Kathy Marrs, Ph.D. was honored with two awards this year. She earned a Women's History Month Veteran Faculy award and the Sarah Baker High-Impact Practices Teaching Award for 2021. She is recognized for her amazing and important work with our students inside and outside of the classroom.
"I greatly enjoy teaching, and I frame my philosophy and approach to teaching around High-Impact Educational Practices (HIPs), strategies that create a positive learning environment for First-Year Students," said Marrs. "I am deeply committed to helping all students discover their own potential for success and professional growth while at IUPUI, both as students in my courses, or as peer mentors or undergraduate TAs in subsequent semesters, and I am honored to have been selected for the Sarah Baker High-Impact Practices Teaching Award."
The School of Science is also proud of Veronica Derricks, Ph.D. She is the recipient of the CTSI Young Investigator Award KL2 Scholar. This is a highly competitive award, and her application was chosen out of 33 submissions for the state.
“This award truly means a lot to me, and I am so grateful that the Indiana CTSI has given me this opportunity. I have long been interested in conducting research that would help society better understand and mitigate racial health disparities,” said Derricks. “ This award gives me the opportunity to work with Drs. Adam Hirsh and Marianne Matthias to develop an intervention that will improve the way clinicians deliver health communication to Black patients. The findings from this work will hopefully move us one step closer to improving healthcare delivery, especially for members of minoritized groups.”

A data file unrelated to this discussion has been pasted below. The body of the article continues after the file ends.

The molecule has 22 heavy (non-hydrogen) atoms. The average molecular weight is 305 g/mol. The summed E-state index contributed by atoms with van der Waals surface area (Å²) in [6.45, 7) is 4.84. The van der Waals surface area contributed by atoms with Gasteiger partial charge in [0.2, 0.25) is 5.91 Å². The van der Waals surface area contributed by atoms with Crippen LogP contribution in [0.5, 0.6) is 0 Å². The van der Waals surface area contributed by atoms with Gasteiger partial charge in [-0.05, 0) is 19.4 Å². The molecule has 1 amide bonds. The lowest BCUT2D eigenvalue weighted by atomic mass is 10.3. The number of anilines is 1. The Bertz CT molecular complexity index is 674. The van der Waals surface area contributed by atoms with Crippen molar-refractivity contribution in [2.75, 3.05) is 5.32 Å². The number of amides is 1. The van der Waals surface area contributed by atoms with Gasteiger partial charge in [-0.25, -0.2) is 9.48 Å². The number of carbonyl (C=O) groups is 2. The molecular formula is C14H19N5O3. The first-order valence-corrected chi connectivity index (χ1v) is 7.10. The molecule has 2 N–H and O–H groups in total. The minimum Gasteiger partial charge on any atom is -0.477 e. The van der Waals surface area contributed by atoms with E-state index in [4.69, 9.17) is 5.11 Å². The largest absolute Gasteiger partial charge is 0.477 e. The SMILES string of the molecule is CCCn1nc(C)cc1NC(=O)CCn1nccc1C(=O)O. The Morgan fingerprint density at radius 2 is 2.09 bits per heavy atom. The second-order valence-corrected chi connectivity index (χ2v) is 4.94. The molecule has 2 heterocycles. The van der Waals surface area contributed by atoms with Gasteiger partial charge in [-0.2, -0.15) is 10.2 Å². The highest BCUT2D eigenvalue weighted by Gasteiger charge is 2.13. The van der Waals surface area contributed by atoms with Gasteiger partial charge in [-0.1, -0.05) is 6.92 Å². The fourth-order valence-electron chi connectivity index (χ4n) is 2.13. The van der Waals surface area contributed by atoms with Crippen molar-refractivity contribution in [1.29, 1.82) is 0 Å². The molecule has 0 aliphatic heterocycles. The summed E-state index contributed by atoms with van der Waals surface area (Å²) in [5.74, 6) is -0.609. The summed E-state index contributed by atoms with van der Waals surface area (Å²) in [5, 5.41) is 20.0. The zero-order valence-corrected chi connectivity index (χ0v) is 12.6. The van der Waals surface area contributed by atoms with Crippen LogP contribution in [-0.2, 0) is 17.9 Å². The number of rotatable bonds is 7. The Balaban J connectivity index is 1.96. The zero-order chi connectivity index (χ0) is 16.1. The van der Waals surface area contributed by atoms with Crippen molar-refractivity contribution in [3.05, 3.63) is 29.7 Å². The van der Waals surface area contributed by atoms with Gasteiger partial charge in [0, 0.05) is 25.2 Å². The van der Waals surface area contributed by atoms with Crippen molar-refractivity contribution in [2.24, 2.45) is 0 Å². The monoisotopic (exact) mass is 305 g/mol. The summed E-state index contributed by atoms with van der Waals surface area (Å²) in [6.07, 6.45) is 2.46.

The full list of the 2020-21 award recipients
- IU Presidential Bicentennial Medal: Christine Picard, Ph.D.
- IU Presidential Bicentennial Medal: Lixin Wang, Ph.D.
- IU Presidential Bicentennial Medal: Pratibha Varma-Nelson, Ph.D.
- IUPUI Research Trailblazer Award: Nick Manicke, Ph.D.
- IUPUI Research Trailblazer Award: Broxton Bird, Ph.D.
- Sarah Baker High-Impact Practices Teaching Award: Kathy Marrs, Ph.D.
- Kathryn J. Wilson Award for Outstanding Leadership and Mentoring of Undergraduate Research: Greg Anderson, Ph.D.
- Glenn W. Irwin, Jr., M.D., Experience Excellence Award: Keith Anliker
- CTSI Young Investigator Award KL2 Scholar: Veronica Derricks, Ph.D.
- Women’s History Month Annual Leadership Awards Veteran Faculty: Melissa Cyders, Ph.D.
- Women’s History Month Annual Leadership Awards Veteran Faculty: Julia Arciero, Ph.D.
- Women’s History Month Annual Leadership Awards Veteran Faculty: Kathy Marrs, Ph.D.
- Women’s History Month Annual Leadership Awards Veteran Staff: Allie Medellin
- Women’s History Month Annual Leadership Awards Veteran Staff: Tasha Gilson-Durham